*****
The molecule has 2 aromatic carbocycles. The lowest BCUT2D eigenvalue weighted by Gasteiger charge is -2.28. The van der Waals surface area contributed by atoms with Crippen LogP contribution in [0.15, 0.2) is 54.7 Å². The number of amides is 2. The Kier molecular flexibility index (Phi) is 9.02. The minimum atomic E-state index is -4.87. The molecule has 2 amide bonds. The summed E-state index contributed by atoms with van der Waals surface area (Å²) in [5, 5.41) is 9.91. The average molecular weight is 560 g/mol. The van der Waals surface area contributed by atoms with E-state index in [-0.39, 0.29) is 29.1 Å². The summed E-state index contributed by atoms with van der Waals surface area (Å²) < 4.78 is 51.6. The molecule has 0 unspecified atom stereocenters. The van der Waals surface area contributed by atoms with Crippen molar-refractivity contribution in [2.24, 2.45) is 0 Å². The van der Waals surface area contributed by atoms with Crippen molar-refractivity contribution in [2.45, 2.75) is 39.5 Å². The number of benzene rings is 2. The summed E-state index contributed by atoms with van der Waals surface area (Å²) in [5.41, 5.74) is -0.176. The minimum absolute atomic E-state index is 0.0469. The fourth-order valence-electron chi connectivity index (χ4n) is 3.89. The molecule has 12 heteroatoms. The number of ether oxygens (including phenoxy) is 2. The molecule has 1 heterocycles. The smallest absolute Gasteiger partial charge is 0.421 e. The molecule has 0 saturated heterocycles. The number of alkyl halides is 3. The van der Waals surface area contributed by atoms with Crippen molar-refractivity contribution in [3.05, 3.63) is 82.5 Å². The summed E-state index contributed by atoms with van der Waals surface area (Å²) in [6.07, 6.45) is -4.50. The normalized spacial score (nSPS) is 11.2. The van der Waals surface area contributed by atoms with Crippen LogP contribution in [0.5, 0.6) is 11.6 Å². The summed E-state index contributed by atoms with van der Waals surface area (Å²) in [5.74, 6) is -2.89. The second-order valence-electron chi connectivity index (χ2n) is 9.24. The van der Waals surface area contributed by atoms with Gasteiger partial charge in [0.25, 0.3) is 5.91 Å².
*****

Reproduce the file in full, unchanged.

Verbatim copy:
The molecule has 2 aromatic carbocycles. The lowest BCUT2D eigenvalue weighted by Gasteiger charge is -2.28. The van der Waals surface area contributed by atoms with Crippen LogP contribution in [0.15, 0.2) is 54.7 Å². The number of amides is 2. The Kier molecular flexibility index (Phi) is 9.02. The minimum atomic E-state index is -4.87. The molecule has 2 amide bonds. The summed E-state index contributed by atoms with van der Waals surface area (Å²) in [5, 5.41) is 9.91. The average molecular weight is 560 g/mol. The van der Waals surface area contributed by atoms with E-state index in [-0.39, 0.29) is 29.1 Å². The summed E-state index contributed by atoms with van der Waals surface area (Å²) < 4.78 is 51.6. The molecule has 0 unspecified atom stereocenters. The van der Waals surface area contributed by atoms with Crippen molar-refractivity contribution in [2.24, 2.45) is 0 Å². The van der Waals surface area contributed by atoms with Crippen molar-refractivity contribution in [2.45, 2.75) is 39.5 Å². The number of benzene rings is 2. The summed E-state index contributed by atoms with van der Waals surface area (Å²) in [5.41, 5.74) is -0.176. The minimum absolute atomic E-state index is 0.0469. The fourth-order valence-electron chi connectivity index (χ4n) is 3.89. The molecule has 12 heteroatoms. The number of ether oxygens (including phenoxy) is 2. The molecule has 1 heterocycles. The smallest absolute Gasteiger partial charge is 0.421 e. The molecule has 0 saturated heterocycles. The number of alkyl halides is 3. The van der Waals surface area contributed by atoms with Crippen molar-refractivity contribution in [3.05, 3.63) is 82.5 Å². The summed E-state index contributed by atoms with van der Waals surface area (Å²) in [6.07, 6.45) is -4.50. The normalized spacial score (nSPS) is 11.2. The van der Waals surface area contributed by atoms with Crippen LogP contribution in [0.5, 0.6) is 11.6 Å². The summed E-state index contributed by atoms with van der Waals surface area (Å²) in [5.74, 6) is -2.89. The second-order valence-electron chi connectivity index (χ2n) is 9.24. The van der Waals surface area contributed by atoms with Gasteiger partial charge in [0.25, 0.3) is 5.91 Å².